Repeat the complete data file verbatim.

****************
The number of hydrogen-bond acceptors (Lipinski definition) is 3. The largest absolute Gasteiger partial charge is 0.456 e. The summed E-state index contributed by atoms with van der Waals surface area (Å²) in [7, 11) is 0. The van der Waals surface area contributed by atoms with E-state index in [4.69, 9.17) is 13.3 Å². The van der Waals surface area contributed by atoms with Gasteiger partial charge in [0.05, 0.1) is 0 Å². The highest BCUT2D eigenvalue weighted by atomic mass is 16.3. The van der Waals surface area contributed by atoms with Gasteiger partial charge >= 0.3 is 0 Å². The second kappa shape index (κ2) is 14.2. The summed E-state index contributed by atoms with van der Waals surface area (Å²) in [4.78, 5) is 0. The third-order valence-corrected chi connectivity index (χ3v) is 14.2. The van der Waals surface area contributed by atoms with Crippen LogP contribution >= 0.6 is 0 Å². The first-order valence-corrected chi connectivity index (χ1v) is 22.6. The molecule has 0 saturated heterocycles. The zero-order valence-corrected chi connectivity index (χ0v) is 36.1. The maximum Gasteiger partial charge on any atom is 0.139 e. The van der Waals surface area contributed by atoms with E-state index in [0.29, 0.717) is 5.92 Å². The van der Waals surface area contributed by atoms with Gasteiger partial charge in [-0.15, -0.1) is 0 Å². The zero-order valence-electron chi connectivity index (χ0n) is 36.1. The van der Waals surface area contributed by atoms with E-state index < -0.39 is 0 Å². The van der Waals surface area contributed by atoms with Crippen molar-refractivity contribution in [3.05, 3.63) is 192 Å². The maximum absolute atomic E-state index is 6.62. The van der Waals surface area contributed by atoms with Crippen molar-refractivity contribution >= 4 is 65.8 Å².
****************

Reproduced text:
The number of hydrogen-bond acceptors (Lipinski definition) is 3. The largest absolute Gasteiger partial charge is 0.456 e. The summed E-state index contributed by atoms with van der Waals surface area (Å²) in [7, 11) is 0. The van der Waals surface area contributed by atoms with E-state index in [4.69, 9.17) is 13.3 Å². The van der Waals surface area contributed by atoms with Gasteiger partial charge in [0.05, 0.1) is 0 Å². The highest BCUT2D eigenvalue weighted by atomic mass is 16.3. The van der Waals surface area contributed by atoms with Gasteiger partial charge >= 0.3 is 0 Å². The second kappa shape index (κ2) is 14.2. The summed E-state index contributed by atoms with van der Waals surface area (Å²) in [4.78, 5) is 0. The third-order valence-corrected chi connectivity index (χ3v) is 14.2. The van der Waals surface area contributed by atoms with Crippen LogP contribution >= 0.6 is 0 Å². The first-order valence-corrected chi connectivity index (χ1v) is 22.6. The molecule has 0 saturated heterocycles. The zero-order valence-corrected chi connectivity index (χ0v) is 36.1. The maximum Gasteiger partial charge on any atom is 0.139 e. The van der Waals surface area contributed by atoms with E-state index in [0.29, 0.717) is 5.92 Å². The van der Waals surface area contributed by atoms with Gasteiger partial charge in [-0.15, -0.1) is 0 Å². The zero-order valence-electron chi connectivity index (χ0n) is 36.1. The van der Waals surface area contributed by atoms with E-state index < -0.39 is 0 Å². The van der Waals surface area contributed by atoms with Crippen molar-refractivity contribution in [3.05, 3.63) is 192 Å². The maximum absolute atomic E-state index is 6.62. The van der Waals surface area contributed by atoms with Crippen molar-refractivity contribution >= 4 is 65.8 Å².